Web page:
I’ve been to charm school, believe it or not. I was shown the tasks that society thinks female members of society should master. I can navigate my way around a kitchen, balance in stilettos, apply make-up and talk about my emotions with the best of ‘em…whether or not I choose to do these things is, simply that, a choice. Someone took the time to show me how to do these things, just in case I needed to be well-rounded. While make-up and walking in high-heels is not a life skill needed by everyone, you should be able to prepare food and express yourself.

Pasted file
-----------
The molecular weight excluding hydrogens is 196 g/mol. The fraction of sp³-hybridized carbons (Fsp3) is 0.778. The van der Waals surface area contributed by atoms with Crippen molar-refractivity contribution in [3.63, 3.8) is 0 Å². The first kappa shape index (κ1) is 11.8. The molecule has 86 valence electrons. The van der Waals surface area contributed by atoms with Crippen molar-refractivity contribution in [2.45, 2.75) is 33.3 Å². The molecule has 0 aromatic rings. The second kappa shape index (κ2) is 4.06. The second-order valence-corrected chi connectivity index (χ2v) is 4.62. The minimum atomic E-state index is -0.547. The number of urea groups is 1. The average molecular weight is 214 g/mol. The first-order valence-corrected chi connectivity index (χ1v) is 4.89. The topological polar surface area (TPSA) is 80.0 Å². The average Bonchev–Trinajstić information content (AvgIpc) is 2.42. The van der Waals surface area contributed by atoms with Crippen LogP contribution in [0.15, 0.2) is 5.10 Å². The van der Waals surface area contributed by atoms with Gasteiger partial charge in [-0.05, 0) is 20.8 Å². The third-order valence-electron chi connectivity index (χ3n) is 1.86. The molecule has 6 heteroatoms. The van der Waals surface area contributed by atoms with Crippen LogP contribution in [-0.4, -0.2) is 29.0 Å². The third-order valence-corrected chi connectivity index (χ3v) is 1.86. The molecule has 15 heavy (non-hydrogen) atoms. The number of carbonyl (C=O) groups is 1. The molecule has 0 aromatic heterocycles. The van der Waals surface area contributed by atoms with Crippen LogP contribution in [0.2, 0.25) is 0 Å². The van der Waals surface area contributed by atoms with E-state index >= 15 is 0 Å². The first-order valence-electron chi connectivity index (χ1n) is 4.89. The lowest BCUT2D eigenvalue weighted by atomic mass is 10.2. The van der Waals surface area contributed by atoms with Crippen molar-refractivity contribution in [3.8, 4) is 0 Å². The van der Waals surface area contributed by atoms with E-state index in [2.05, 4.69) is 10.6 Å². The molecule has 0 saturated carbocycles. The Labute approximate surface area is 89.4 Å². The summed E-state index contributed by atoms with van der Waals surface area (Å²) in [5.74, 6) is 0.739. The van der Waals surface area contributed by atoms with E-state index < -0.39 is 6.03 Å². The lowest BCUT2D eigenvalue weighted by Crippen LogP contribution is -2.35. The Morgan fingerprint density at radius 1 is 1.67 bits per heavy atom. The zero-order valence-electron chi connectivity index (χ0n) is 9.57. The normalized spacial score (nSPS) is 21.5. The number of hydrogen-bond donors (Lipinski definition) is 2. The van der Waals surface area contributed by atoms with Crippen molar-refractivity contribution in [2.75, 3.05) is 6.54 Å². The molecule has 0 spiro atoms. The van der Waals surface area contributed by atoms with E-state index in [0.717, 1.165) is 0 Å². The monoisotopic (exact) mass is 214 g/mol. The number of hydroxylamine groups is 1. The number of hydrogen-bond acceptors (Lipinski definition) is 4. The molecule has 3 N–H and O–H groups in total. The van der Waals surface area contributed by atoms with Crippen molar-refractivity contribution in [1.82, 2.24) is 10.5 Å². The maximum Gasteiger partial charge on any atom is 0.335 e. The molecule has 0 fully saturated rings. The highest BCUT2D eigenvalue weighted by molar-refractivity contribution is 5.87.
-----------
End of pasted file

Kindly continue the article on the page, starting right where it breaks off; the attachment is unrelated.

I never thought I had preconceived notions about gender roles, but I guess I do. I had a female neighbor, when I lived on my own, that would knock on my door at all hours of the night and ask me to come eliminate whatever creepy crawly had set up shop in her kitchen. For the record, I’m not a murderer. I would hate for someone to bludgeon me to death because I got lost and wandered into somewhere I wasn’t invited, so I have learned to overcome my fear of bugs and catch and release, whenever possible. I would assist her, mostly because I thought it was funny. As far as I know, insects have never been responsible for home invasion style robberies, they don’t carry guns and the fact that she was 1000 times larger than this insect that sent her running from her home… seemed insane to me. But, I also helped her because I figured no one had ever expected her to perform pest control duties on her own. I never openly in mocked her like I did the guy at the gas station. Why I thought it was acceptable for her to be incapable of managing certain aspects of her life, but ostracized the guy…I can’t thoroughly explain.